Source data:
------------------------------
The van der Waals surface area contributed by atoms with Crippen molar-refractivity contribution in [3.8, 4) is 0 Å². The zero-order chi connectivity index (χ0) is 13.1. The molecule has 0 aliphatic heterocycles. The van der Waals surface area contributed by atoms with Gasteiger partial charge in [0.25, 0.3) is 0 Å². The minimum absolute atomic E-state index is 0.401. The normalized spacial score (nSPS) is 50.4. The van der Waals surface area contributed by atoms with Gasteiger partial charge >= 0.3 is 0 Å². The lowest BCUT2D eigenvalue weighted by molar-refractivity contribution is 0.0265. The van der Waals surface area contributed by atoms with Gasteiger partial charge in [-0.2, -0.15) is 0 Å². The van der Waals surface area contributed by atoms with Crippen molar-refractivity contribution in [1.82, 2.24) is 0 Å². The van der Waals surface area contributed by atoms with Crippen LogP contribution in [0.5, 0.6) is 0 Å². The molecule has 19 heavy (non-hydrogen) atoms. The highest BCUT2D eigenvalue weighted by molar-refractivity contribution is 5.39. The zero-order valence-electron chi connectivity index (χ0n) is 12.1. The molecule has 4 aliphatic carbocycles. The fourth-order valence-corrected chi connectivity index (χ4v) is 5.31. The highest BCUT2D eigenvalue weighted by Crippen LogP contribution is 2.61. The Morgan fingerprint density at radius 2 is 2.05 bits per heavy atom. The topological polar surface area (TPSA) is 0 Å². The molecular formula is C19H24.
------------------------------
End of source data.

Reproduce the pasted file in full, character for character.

The van der Waals surface area contributed by atoms with Crippen molar-refractivity contribution in [3.8, 4) is 0 Å². The zero-order chi connectivity index (χ0) is 13.1. The molecule has 0 aliphatic heterocycles. The van der Waals surface area contributed by atoms with Gasteiger partial charge in [0.25, 0.3) is 0 Å². The minimum absolute atomic E-state index is 0.401. The normalized spacial score (nSPS) is 50.4. The van der Waals surface area contributed by atoms with Gasteiger partial charge >= 0.3 is 0 Å². The lowest BCUT2D eigenvalue weighted by molar-refractivity contribution is 0.0265. The van der Waals surface area contributed by atoms with Gasteiger partial charge in [-0.2, -0.15) is 0 Å². The van der Waals surface area contributed by atoms with Crippen molar-refractivity contribution in [1.82, 2.24) is 0 Å². The van der Waals surface area contributed by atoms with Crippen LogP contribution in [0.5, 0.6) is 0 Å². The molecule has 19 heavy (non-hydrogen) atoms. The highest BCUT2D eigenvalue weighted by molar-refractivity contribution is 5.39. The zero-order valence-electron chi connectivity index (χ0n) is 12.1. The molecule has 4 aliphatic carbocycles. The fourth-order valence-corrected chi connectivity index (χ4v) is 5.31. The highest BCUT2D eigenvalue weighted by Crippen LogP contribution is 2.61. The Morgan fingerprint density at radius 2 is 2.05 bits per heavy atom. The topological polar surface area (TPSA) is 0 Å². The molecular formula is C19H24.